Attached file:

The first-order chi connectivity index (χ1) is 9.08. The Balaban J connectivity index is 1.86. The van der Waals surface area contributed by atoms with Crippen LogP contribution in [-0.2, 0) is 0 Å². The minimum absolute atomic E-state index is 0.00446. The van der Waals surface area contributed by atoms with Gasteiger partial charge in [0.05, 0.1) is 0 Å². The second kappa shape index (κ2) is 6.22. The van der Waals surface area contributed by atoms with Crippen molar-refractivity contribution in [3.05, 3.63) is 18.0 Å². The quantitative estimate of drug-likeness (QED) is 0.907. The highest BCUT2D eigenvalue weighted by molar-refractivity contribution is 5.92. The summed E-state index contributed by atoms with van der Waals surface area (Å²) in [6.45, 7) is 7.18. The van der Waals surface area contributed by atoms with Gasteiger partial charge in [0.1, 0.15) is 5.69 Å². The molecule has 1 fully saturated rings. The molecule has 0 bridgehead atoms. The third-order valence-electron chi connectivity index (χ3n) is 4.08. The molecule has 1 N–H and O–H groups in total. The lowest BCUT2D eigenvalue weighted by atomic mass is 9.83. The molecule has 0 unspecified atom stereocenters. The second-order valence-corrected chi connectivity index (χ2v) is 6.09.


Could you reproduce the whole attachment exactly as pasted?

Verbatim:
The first-order chi connectivity index (χ1) is 9.08. The Balaban J connectivity index is 1.86. The van der Waals surface area contributed by atoms with Crippen LogP contribution in [-0.2, 0) is 0 Å². The minimum absolute atomic E-state index is 0.00446. The van der Waals surface area contributed by atoms with Gasteiger partial charge in [0.05, 0.1) is 0 Å². The second kappa shape index (κ2) is 6.22. The van der Waals surface area contributed by atoms with Crippen molar-refractivity contribution in [3.05, 3.63) is 18.0 Å². The quantitative estimate of drug-likeness (QED) is 0.907. The highest BCUT2D eigenvalue weighted by molar-refractivity contribution is 5.92. The summed E-state index contributed by atoms with van der Waals surface area (Å²) in [6.45, 7) is 7.18. The van der Waals surface area contributed by atoms with Gasteiger partial charge in [0.1, 0.15) is 5.69 Å². The molecule has 1 fully saturated rings. The molecule has 0 bridgehead atoms. The third-order valence-electron chi connectivity index (χ3n) is 4.08. The molecule has 1 N–H and O–H groups in total. The lowest BCUT2D eigenvalue weighted by atomic mass is 9.83. The molecule has 0 unspecified atom stereocenters. The second-order valence-corrected chi connectivity index (χ2v) is 6.09.